It’s been long and hard four months in Nova Scotia… At some point, between senseless mass shootings, a missing child, and all COVID deaths, there was so much heartbreak, that it was hard to find anything positive to think about. This was the time when I created this pattern to show support for all people of Nova Scotia.
In those gloomy days, we used our flag to feel connected, to assure ourselves that “we are in it together” and that we are “Nova Scotia strong”. Many people would display the flags on their houses and front lawns, often with messages of encouragement and gratitude. It is a bit unusual that seeing NS flags around my city made me feel closer to all those strangers, that a simple act of displaying a flag created a sense of connection. But it was more than that. The message behind the flag was “I feel it in my heart, too”.
I made this pattern within an hour, and knitted it in a few days. And then it was just sitting on my desk because all of a sudden it seemed to be “not enough”. Knitting it made me feel better, but just a bit. There was still too much to process.
And then something changed. The warm summer days filled with gardening, bonfires, s’mores, ocean waves, and fireflies turned my own emotional tide, as if I was given permission to feel happy again. Being able to go fishing or have dinner with friends washed away the effects of social isolation. And so my little flag slowly changed its meaning from heartbreak to gratitude. Conveniently, both live in our hearts.
In one of my workshops for teachers of young children, I ask my audience a question “How do we know, we are here?”
It is an invitation to reflect on the natural beauty and bounty of our province, something we often take for granted. We are fortunate to be able to have a strong bond with our land, to feel its healing powers, to belong to something bigger than ourselves. And that’s more than enough.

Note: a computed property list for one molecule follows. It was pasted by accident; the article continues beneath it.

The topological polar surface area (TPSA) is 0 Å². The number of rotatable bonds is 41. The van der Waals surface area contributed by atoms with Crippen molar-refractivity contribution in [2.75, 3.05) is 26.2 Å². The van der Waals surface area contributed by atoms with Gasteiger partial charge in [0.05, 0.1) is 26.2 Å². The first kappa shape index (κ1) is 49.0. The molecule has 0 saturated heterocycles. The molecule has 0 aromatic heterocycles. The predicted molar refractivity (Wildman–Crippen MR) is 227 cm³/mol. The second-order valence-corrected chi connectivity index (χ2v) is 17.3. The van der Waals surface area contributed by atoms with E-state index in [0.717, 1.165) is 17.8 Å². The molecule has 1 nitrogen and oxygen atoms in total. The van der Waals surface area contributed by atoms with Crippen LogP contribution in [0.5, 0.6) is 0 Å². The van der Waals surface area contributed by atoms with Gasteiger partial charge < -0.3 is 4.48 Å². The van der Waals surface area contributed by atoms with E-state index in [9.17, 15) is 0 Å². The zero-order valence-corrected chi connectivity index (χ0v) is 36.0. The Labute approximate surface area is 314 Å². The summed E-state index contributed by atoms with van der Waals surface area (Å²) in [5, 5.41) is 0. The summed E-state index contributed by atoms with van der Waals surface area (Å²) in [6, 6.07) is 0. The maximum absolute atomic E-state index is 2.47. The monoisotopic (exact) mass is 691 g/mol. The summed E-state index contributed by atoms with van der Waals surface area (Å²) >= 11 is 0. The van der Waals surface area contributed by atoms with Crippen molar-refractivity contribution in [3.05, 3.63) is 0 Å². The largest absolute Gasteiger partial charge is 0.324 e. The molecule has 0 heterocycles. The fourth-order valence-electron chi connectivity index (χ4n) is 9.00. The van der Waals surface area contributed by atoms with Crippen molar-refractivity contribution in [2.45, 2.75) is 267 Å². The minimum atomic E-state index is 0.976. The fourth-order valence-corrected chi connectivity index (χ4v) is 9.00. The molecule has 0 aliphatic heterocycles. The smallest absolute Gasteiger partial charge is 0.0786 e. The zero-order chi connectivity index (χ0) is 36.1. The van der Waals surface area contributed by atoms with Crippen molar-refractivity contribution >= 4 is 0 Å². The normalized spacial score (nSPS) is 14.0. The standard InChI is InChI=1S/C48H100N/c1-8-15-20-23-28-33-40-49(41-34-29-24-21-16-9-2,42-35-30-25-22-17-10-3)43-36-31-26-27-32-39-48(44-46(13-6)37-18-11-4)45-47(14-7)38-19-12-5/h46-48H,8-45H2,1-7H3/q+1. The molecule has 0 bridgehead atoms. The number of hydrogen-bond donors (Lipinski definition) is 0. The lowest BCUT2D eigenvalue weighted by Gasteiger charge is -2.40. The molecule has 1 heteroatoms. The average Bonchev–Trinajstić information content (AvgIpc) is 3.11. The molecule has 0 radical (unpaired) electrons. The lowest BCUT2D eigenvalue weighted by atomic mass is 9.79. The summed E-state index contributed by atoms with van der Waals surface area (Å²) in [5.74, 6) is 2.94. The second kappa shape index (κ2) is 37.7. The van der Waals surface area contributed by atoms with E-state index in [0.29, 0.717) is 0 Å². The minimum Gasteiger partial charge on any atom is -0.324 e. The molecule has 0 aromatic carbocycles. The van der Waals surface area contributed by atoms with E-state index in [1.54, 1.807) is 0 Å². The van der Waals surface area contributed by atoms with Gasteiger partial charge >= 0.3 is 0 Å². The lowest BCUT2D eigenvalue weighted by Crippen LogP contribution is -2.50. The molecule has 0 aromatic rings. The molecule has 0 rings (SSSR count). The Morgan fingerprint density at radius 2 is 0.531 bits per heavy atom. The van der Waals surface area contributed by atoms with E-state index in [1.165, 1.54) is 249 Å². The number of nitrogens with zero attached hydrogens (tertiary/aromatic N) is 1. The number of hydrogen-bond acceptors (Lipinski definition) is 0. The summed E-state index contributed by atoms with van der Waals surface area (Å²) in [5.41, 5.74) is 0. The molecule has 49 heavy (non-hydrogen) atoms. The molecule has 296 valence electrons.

I guess, it is true for any place, but we happened to live here. So here it is, for all of you who love Nova Scotia with all your hearts.
I haven’t written a detailed pattern or instructions for the chart because you can use any method that you prefer. You can knit it flat or in a round. I used a combination of Fair Isle and Intarsia techniques. I learned both from Lucy Neatby, a Nova Scotia-based knitwear designer with an artists’s heart and an engineer’s mind.
You can also duplicate-stitch the pattern onto any knitted fabric. There are wide “margins” on the bottom and the top of the flag because stockinette fabric will roll up. You can use any size needles and yarn and turn it into a large pillow or a small wristband.
This is a Nova-Scotia’s-flag-inspired badge due to creative use of colours. I hope that people would see it as an artistic rendition, not breaking the official rules…
So if you dare, you can wear your heart on your sleeve, too!